Jakob Madel (1837-1911) and Vitus Madel (1869-1951) worked as wood carvers and later as manufactureres for antler furniture in Ichenhausen, Bavaria, a small town near Ulm, Germany. They started their business in 1870 and quickly became very famous. Madel showed his art works at the World Exhibition in Philadelphia in 1876 and no later than 1890 the company was known as Madel & Sohn. In 1903 the company was rewarded purveyor to the court of the grand duke of Baden, Germany. The comapny Madel & Sohn existed until after World War II.  Despiter lusterweibchen, antler mirrors and frames Madel & Sohn are mainly known for the production of carved animal heads (especially deer heads). In addition to name are carved trophy plaques, figural carved deer groups and antler tables and chairs as well as antler wardrobes and cabintes with relief carving.

Eberhard Melches, Bestwig

Founded in 1878 company Eberhard Melches specialised in producing all kinds of antler luminaries including lustermaennchend and lusterweibchen. Melches realised all possible forms of luminaries and individual designs were order of the day. Eberhard Melches owned a broad raw material purchasing network and his craftsmen were highly skilled and trained.

Curt Schicker, Regensburg

Curt Schicker was an artist in wood turning in Regensburg and he was specialised in all different kinds of antler furnitures suited to equip a hunting room in up-to-date fashion style. The creation of lusterweibchen was one of his favourite personal characteristics and customer could choose among various kinds of luminations such as electric light, gas, petroleum or spirit.

Adolf Schwarz, Hannover

Founded in 1824 Adolf Schwarz offered several different kinds of antler furniture and chandeliers, including lusterweibchen.

Weise & Bitterlich, Ebersbach, Sachsen & Georgswald-Böhmen

In the late 1800s Weise & Bitterlich were famous taxidermists and their product range also included antler furnitures and lusterweibchen.

Buying antler furniture and lusterweibchen from catalogues was quite fashionable at the beginning of the last century. Here you can see some scans from antique sales catalogs of lusterweibchen manufacturers.

Lusterweibchen today

Travelling along the beautiful countryside of Franken, Bavaria you might get the chance to have lunch at a local roadhouse and your table is illuminated by an antique lusterweibchen. A good example for this adventure is "Gasthof zum Storch, Prichsenstadt". At this location guests are welcomed in dining rooms where lusterweibchen are still used as chandeliers.

artefact and natural wonder - the exhibition in 2011

Lusterweibchen still fascinate people all over the world and Peter and Irene Ludwig organized an extraordinary exhibition in 2011. "Artefakt und Naturwunder " (artifact and natural wonder) - the titel of the Ludwig´s show presented in Oberhausen, Germany featured lusterweibchen of the Ludwig´s collection together with items of loan from Suermondt-Ludwig-Museum, Aachen, Universitätsbibliothek Augsburg and many others. Kerber Art has summarised this event in a book with the exhibitions titel and has provided additional information.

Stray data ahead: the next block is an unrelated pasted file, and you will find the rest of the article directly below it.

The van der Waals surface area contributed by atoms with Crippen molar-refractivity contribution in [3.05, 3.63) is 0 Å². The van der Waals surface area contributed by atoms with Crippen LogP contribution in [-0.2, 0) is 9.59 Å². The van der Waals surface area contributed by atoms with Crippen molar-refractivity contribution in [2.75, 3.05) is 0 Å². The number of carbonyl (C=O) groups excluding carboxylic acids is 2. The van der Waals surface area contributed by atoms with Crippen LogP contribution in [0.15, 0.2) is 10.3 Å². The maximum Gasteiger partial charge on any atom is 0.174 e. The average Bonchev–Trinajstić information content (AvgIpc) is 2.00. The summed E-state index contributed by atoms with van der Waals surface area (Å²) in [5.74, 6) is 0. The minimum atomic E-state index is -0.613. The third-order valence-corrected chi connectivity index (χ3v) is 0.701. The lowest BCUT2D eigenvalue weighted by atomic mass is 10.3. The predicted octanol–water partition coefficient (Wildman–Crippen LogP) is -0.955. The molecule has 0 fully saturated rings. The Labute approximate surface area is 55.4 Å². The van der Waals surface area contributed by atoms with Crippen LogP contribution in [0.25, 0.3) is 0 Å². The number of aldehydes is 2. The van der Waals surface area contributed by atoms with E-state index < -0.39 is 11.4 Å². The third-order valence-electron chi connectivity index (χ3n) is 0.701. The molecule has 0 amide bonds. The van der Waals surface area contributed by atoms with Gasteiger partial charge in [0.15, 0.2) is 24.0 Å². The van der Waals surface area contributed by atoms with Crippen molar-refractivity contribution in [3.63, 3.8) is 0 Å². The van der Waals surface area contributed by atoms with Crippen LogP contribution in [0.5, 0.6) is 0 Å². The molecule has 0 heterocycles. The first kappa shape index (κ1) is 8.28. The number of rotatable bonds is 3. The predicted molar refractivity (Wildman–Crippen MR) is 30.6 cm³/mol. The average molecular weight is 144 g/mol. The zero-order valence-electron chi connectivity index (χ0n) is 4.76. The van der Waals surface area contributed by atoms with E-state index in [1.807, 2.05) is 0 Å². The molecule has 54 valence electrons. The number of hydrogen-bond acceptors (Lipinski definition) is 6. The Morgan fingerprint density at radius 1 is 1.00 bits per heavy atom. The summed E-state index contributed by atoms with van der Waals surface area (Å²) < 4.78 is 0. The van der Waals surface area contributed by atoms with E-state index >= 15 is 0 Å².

the beauty of Ulm

The beauty from Ulm is known as a mystery from old times. Although her origin and function is still devisive among experts it is the famous late Gothic art object of the museum of Ulm. Around 1475/80 Michael Erhart created a reliquary bust of Saint Mary Magdelene adorning the high altar of the Ulm cathedral. During Reformation the bust was released for burning but miraculously it was changed into a chandelier. Stag´s antlers had been assembled with fittings for candles  - a beautiful luesterweibchen was born and adorned different rooms for decades. As late as the beginning of the last century the hidden treasure of the lovely luesterweibchen was discovered and reworked. Since 1934 the museum of Ulm presents its beauty without the stag´s antlers and it is one of the most-watched antique piece in the museum.

some extraordinary examples of lusterweibchen with regard to the beauty of Ulm.

Lusterweibchen in museums

Literature references

  • Dagmar Preising, Michael Rief, Christine Vogt (hrsg): Artefakt und Naturwunder - Das Leuterweibchen der Sammlung Ludwig, Katalog zur Ausstellung in der Ludwig Galerie, Oberhausen 2011, ISBN 978-3-86678-512-0
  • Werner Dettelbacher: Meister Heinz Schiestl: Ein Würzburger Bildhauser, Verlag Ingrid Beck (1990)
  • Juliane von Fricks: Lieben diener v(nd) dinerinne, pfleget mit seter trewen minne, Die Wiesbadener Leuterweibchen als Minneallegorie, in Nicht die Bibliothek, sondern das Auge, Westeuropäische Skulptur und Malerei an der Wende zur Neuzeit, hrsg. von der Skulpturensammlung der Staatlichen Museen zu Berlin, Petersberg 2008, page 98-100
  • Dietmar Heubach: Das Leuchterweibchen von Kiedrich im Wiesbadener Museum in Nassaische Heimblätter Nr.17, 1913 page 14-15
  • Iris Herpes, Götz J.Pfeiffer: vyf waslecht up dat hartestwych. Der figürliche Geweihleuchter aus der Pfarrkirche St.Marien, Prieur-Pohl, Jutta  & Scheffler, Juergen (Hg): 700 Jahre St.Marien Lemgo, Bielefeld 2006 page 144-155
  • Christiane Schilling in Monumente: Magazin für Denkmalkultur in Deutschland, Heft9/10 2007, page 16-18 ISSN 0941-7125

Resources on the internet